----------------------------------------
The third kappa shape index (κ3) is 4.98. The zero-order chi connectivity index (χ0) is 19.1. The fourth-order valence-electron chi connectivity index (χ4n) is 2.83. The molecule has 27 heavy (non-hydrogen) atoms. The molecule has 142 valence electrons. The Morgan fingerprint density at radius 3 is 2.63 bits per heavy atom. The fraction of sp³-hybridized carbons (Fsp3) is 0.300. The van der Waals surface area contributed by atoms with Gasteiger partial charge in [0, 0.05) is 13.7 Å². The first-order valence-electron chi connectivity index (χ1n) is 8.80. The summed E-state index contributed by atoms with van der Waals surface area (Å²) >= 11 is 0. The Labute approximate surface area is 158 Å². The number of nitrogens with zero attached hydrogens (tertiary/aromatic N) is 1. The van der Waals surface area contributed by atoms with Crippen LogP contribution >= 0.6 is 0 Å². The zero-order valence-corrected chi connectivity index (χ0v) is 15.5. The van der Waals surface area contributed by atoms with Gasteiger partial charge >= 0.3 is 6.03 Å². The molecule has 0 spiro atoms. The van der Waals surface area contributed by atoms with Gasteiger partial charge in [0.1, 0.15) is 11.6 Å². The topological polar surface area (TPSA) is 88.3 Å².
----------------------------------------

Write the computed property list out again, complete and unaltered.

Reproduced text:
The third kappa shape index (κ3) is 4.98. The zero-order chi connectivity index (χ0) is 19.1. The fourth-order valence-electron chi connectivity index (χ4n) is 2.83. The molecule has 27 heavy (non-hydrogen) atoms. The molecule has 142 valence electrons. The Morgan fingerprint density at radius 3 is 2.63 bits per heavy atom. The fraction of sp³-hybridized carbons (Fsp3) is 0.300. The van der Waals surface area contributed by atoms with Gasteiger partial charge in [0, 0.05) is 13.7 Å². The first-order valence-electron chi connectivity index (χ1n) is 8.80. The summed E-state index contributed by atoms with van der Waals surface area (Å²) >= 11 is 0. The Labute approximate surface area is 158 Å². The number of nitrogens with zero attached hydrogens (tertiary/aromatic N) is 1. The van der Waals surface area contributed by atoms with Crippen LogP contribution >= 0.6 is 0 Å². The zero-order valence-corrected chi connectivity index (χ0v) is 15.5. The van der Waals surface area contributed by atoms with Gasteiger partial charge >= 0.3 is 6.03 Å². The molecule has 0 spiro atoms. The van der Waals surface area contributed by atoms with Gasteiger partial charge in [0.1, 0.15) is 11.6 Å². The topological polar surface area (TPSA) is 88.3 Å².